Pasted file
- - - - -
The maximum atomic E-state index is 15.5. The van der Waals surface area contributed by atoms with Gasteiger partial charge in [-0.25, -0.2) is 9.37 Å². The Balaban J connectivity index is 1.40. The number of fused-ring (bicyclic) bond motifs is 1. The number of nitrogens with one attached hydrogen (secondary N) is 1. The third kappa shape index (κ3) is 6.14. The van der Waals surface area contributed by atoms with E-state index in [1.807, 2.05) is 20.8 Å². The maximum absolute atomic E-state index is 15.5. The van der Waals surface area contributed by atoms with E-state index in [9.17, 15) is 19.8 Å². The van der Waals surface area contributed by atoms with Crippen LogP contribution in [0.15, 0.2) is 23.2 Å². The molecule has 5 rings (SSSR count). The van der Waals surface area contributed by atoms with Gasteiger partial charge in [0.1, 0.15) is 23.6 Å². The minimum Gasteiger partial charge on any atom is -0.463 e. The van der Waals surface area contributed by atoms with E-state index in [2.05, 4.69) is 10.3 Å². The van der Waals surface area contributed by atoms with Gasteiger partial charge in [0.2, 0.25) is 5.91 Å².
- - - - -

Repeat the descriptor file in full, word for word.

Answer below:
The maximum atomic E-state index is 15.5. The van der Waals surface area contributed by atoms with Gasteiger partial charge in [-0.25, -0.2) is 9.37 Å². The Balaban J connectivity index is 1.40. The number of fused-ring (bicyclic) bond motifs is 1. The number of nitrogens with one attached hydrogen (secondary N) is 1. The third kappa shape index (κ3) is 6.14. The van der Waals surface area contributed by atoms with E-state index in [1.807, 2.05) is 20.8 Å². The maximum absolute atomic E-state index is 15.5. The van der Waals surface area contributed by atoms with E-state index in [9.17, 15) is 19.8 Å². The van der Waals surface area contributed by atoms with Crippen LogP contribution in [0.15, 0.2) is 23.2 Å². The molecule has 5 rings (SSSR count). The van der Waals surface area contributed by atoms with Gasteiger partial charge in [0.1, 0.15) is 23.6 Å². The minimum Gasteiger partial charge on any atom is -0.463 e. The van der Waals surface area contributed by atoms with E-state index in [2.05, 4.69) is 10.3 Å². The van der Waals surface area contributed by atoms with Gasteiger partial charge in [0.2, 0.25) is 5.91 Å².